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Unit information: Maritime Security in 2020/21

Please note: you are viewing unit and programme information for a past academic year. Please see the current academic year for up to date information.

Unit name Maritime Security
Unit code LAWDM0126
Credit points 30
Level of study M/7
Teaching block(s) Teaching Block 4 (weeks 1-24)
Unit director Dr. Galani
Open unit status Not open
Pre-requisites

None.

Co-requisites

None.

School/department University of Bristol Law School
Faculty Faculty of Social Sciences and Law

Description

This unit will examine the concept of maritime security, the legal framework applicable to maritime security threats and the way states and international organisations have relied upon it to achieve the security of the world’s oceans and seas. The unit has four thematic areas that focus on national security, human security, marine safety and economic development. The impact of the various maritime security threats, such as piracy, maritime terrorism, illegal fishing and marine pollution on the four thematic areas will be closely examined. The aim of the unit is to cover issues of maritime security across the different regions of the world, including Europe, South East Asia, the Indian Ocean, Africa and Latin America. Particular attention will be paid to the interplay between the international law of the sea and maritime security as well as the role of international organisations, such as NATO, the European Union (EU), the African Union (AU) and the Association of South East Asian States (ASEAN) in the promotion of maritime security.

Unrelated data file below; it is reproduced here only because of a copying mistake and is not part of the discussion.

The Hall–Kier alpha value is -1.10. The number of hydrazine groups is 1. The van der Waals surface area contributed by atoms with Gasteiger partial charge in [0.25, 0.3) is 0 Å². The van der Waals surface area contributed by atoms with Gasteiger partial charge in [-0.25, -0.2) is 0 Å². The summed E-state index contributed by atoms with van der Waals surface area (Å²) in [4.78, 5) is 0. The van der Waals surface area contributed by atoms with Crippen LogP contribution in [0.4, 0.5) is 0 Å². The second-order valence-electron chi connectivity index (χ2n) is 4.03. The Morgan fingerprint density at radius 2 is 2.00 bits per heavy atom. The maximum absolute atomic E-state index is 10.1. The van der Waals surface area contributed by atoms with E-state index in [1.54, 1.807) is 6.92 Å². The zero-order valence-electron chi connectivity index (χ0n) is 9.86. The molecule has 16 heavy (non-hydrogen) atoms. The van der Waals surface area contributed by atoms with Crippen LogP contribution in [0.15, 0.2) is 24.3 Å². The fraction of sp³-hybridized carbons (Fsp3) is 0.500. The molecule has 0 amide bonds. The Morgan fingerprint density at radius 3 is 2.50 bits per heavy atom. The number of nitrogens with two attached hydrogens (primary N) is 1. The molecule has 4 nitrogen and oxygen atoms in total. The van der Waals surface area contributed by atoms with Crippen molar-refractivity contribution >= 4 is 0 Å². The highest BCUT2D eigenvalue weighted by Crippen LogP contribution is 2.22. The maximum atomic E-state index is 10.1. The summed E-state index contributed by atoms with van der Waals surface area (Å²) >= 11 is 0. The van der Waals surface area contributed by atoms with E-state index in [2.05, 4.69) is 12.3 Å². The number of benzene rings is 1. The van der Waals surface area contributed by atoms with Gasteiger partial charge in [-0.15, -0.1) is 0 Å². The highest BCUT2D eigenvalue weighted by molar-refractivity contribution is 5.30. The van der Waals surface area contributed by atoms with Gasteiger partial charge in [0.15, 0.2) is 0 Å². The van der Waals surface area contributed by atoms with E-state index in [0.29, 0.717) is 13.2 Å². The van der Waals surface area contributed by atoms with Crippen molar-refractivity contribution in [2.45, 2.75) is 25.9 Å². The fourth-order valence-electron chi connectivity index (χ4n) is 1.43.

Intended learning outcomes

By the end of this module students are expected to be able to:

  1. Evaluate the interplay between the law of the sea and maritime security
  2. Evaluate the meaning of maritime security and the development of regional strategies and agreements aimed at tackling maritime security threats
  3. Engage with the legal and political aspects of traditional maritime security threats, such as piracy, maritime terrorism and IUU, and emerging maritime security threats, such as the robotics evolution
  4. Critically evaluate the rights and duties of flag, coastal and port States and the shipping industry in promoting maritime security

Teaching details

Teaching will be delivered through a variety of asynchronous and synchronous activities

Assessment Details

2 x summative assessments: 2x coursework with a specified word count (50% each)

The assessment will assess all of the intended learning outcomes for this unit.

Reading and References

  • N Klein, Maritime Security and the Law of the Sea (OUP, 2011)
  • MD Evans & S Galani, Maritime Security and the Law of the Sea Help or Hindrance? (EE, 2020)
  • D Guilfoyle, Shipping Interdiction and the Law of the Sea (OUP, 2011)
  • E Papastavridis, The Interception of Vessels on the High Seas: Contemporary Challenges to the Legal Order of the Oceans (Hart, 2013)
  • Y Tanaka, The International Law of the Sea (CUP, 2015)
  • P Koutrakos & A Skordas (eds.), The Law and Practice of Piracy at Sea (Hart, 2014)

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